Elections

Another lawsuit over citywide elections?

A civil rights law firm is threatening to sue the Ceres Unified School District over its concerns that citywide elections stack the odds against Latinos getting a voice at the ballot box.

The Lawyers Committee for Civil Rights of the San Francisco Bay Area sent the school district a letter in March urging it to adopt district elections because it contends citywide races dilute the strength of the Latino vote.

That standard could open the school board to a lawsuit under the California Voting Rights Act, which allows groups to sue for election reforms if they can demonstrate that racial polarization keeps minorities from winning office.

The Ceres school board is one of the most diverse in the region. Three of its seven members are Latinos -- Teresa Guerrero, Edgar Romo and Mike Welsh.

"It's ironic we got the letter," said Guerrero, who in 2005 became the first Latina to win a Ceres school board seat.

"It's kind of like we are working together, we are making changes, and you're telling us we're not," she said.

Latinos make up just under 59 percent of the school district's student population. The 2000 Census estimated that Latinos accounted for about 38 percent of the city's population.

The lawyers committee sued Modesto in 2004 under the state voting law. Modesto sought to defend itself by overturning the California Voting Rights Act, but the city's arguments failed to win over federal judges.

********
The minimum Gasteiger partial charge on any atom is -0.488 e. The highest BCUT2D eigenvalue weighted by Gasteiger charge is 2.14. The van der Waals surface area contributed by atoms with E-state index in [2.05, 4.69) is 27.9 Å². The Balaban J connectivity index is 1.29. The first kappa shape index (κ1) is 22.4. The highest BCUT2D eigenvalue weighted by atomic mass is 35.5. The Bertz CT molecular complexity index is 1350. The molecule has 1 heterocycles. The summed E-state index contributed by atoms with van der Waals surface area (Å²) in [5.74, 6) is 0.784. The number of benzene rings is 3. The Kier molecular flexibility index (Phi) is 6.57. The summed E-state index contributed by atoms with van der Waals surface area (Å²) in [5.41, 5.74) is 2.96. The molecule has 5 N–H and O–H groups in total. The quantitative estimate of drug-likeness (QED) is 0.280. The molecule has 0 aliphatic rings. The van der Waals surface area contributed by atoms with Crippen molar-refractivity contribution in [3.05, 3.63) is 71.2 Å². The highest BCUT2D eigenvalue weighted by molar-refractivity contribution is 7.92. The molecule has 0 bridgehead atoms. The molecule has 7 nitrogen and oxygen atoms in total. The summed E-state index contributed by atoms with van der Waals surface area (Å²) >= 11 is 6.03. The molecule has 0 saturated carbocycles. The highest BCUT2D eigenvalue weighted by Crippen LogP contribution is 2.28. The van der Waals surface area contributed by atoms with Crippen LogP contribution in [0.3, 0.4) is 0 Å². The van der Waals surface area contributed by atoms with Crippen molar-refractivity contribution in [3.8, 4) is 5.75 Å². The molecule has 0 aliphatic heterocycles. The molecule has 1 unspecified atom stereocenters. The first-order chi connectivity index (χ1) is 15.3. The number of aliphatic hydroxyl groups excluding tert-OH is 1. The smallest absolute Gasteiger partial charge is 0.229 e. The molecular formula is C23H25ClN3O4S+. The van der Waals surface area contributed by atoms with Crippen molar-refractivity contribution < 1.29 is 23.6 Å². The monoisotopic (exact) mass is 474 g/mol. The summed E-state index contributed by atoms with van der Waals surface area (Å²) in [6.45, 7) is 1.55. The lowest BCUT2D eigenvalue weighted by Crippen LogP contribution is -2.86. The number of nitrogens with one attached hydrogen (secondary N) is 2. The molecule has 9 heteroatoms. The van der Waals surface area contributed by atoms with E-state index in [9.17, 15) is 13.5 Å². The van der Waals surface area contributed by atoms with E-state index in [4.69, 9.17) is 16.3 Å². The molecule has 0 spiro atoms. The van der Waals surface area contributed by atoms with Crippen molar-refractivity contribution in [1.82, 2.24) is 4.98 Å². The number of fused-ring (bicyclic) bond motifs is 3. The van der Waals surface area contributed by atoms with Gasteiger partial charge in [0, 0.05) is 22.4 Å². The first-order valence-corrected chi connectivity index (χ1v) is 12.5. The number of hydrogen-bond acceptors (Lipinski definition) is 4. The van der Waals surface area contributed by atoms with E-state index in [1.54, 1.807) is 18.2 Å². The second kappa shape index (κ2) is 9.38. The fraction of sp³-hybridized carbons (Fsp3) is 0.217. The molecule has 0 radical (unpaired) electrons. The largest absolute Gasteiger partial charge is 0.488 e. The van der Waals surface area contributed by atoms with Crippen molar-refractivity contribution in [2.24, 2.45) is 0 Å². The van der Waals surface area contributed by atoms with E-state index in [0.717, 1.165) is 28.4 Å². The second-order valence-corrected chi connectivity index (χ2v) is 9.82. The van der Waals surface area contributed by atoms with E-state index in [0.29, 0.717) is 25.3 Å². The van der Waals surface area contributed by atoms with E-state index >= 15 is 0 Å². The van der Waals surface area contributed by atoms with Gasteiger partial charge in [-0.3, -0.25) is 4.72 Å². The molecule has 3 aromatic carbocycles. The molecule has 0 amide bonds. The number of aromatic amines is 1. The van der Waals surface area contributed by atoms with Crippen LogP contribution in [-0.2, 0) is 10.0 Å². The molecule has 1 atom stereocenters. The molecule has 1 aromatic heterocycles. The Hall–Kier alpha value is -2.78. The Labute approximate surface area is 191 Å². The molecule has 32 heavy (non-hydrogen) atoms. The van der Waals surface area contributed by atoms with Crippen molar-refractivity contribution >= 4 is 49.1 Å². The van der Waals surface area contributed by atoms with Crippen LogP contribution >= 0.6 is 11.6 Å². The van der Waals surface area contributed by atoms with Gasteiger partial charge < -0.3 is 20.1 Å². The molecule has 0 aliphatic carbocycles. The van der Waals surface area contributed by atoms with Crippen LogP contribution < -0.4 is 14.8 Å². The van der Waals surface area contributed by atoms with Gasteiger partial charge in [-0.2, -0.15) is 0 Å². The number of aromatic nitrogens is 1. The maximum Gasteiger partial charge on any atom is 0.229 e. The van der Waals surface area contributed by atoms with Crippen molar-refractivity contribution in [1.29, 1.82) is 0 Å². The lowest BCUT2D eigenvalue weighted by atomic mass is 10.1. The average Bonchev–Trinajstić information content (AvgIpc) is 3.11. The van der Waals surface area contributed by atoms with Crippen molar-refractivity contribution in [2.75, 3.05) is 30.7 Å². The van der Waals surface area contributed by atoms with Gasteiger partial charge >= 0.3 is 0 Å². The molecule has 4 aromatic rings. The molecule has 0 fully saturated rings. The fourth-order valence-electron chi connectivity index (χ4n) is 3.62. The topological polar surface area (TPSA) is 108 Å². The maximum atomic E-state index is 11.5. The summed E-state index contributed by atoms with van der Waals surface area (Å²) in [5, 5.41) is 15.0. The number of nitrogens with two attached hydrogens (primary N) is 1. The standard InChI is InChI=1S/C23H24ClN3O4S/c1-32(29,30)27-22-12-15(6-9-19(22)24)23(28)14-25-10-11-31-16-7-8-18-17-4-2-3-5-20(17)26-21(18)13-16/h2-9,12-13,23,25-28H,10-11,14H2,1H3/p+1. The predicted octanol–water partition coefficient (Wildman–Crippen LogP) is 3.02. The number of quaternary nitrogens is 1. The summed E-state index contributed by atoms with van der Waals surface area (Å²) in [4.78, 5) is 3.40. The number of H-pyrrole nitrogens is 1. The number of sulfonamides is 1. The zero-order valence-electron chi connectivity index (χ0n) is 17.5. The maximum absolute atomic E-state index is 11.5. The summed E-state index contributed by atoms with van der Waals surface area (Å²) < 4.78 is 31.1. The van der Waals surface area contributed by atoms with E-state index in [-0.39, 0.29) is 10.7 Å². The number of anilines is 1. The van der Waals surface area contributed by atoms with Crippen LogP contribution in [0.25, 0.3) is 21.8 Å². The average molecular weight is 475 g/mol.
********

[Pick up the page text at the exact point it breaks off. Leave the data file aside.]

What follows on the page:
Modesto adopted district elections when voters passed a ballot measure in February. The city settled the lawsuit in May, paying $3 million to the lawyers committee and other attorneys who worked on the case.

The lawyers committee also is suing the Madera Unified School District under the state voting law. It announced the case in August and said it had sent letters urging more than 20 other school boards to adopt district elections.

The Madera case this week prompted a judge to block the school board's November elections, ruling they would violate the California Voting Rights Act. A spokesman for the Ma- dera school district told the Fresno Bee it's working on a district elections plan for next year.

The costs of the Modesto and Madera cases weigh on the Ceres district's talks about the letter it received from the lawyers committee, Superintendent Walt Hanline said.

"The most important thing you have to factor in is what's in the best interest of the school district and the use of funds available to us?" he said.

Hanline said the district has communicated with the civil rights group about a solution that would avoid a lawsuit.

"I don't believe the interest of the San Francisco lawyers is to destroy anybody or hurt anybody," Hanline said. "They're working to implement a law, and we're working to avoid getting into a defensive posture."

Robert Rubin, legal director for the lawyers' committee, said, "We've had some very constructive discussions with (Ceres) and we're hopeful that they, not Madera or Modesto, is the model for compliance with the (California Voting Rights Act)."

Rubin declined to identify the other school boards to which the lawyers committee sent letters about the voting law. He said the majority of them are in the San Joaquin Valley.

Bee staff writer Adam Ashton can be reached at aashton@modbee.com or 578-2366.

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